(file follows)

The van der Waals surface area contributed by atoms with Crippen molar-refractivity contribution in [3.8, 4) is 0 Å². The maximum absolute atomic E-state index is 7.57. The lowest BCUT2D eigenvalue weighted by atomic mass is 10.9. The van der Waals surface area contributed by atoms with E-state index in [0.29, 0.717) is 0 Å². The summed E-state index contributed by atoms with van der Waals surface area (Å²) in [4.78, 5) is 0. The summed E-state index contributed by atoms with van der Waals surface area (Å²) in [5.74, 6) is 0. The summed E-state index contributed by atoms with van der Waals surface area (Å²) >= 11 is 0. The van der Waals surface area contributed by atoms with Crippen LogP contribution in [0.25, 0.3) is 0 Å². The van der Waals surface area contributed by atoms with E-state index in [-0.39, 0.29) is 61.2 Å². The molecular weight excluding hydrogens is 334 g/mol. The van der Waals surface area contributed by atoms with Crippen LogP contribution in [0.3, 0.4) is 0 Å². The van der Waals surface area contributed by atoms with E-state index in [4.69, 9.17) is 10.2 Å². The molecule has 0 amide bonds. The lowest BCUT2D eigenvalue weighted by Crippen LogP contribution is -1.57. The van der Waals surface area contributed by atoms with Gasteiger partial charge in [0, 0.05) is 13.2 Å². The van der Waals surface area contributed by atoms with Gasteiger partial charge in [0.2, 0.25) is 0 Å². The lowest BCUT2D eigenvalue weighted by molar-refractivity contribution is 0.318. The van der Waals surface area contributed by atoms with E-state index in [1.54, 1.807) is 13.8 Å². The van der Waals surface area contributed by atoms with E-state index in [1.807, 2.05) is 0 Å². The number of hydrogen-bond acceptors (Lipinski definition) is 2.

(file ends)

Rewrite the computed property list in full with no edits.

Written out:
The van der Waals surface area contributed by atoms with Crippen molar-refractivity contribution in [3.8, 4) is 0 Å². The maximum absolute atomic E-state index is 7.57. The lowest BCUT2D eigenvalue weighted by atomic mass is 10.9. The van der Waals surface area contributed by atoms with E-state index in [0.29, 0.717) is 0 Å². The summed E-state index contributed by atoms with van der Waals surface area (Å²) in [4.78, 5) is 0. The summed E-state index contributed by atoms with van der Waals surface area (Å²) in [5.74, 6) is 0. The summed E-state index contributed by atoms with van der Waals surface area (Å²) >= 11 is 0. The van der Waals surface area contributed by atoms with Crippen LogP contribution in [0.25, 0.3) is 0 Å². The van der Waals surface area contributed by atoms with E-state index in [-0.39, 0.29) is 61.2 Å². The molecular weight excluding hydrogens is 334 g/mol. The van der Waals surface area contributed by atoms with Crippen LogP contribution in [0.3, 0.4) is 0 Å². The van der Waals surface area contributed by atoms with E-state index in [4.69, 9.17) is 10.2 Å². The molecule has 0 amide bonds. The lowest BCUT2D eigenvalue weighted by Crippen LogP contribution is -1.57. The van der Waals surface area contributed by atoms with Gasteiger partial charge in [0, 0.05) is 13.2 Å². The van der Waals surface area contributed by atoms with Gasteiger partial charge in [0.2, 0.25) is 0 Å². The lowest BCUT2D eigenvalue weighted by molar-refractivity contribution is 0.318. The van der Waals surface area contributed by atoms with E-state index in [1.54, 1.807) is 13.8 Å². The van der Waals surface area contributed by atoms with E-state index in [1.807, 2.05) is 0 Å². The number of hydrogen-bond acceptors (Lipinski definition) is 2.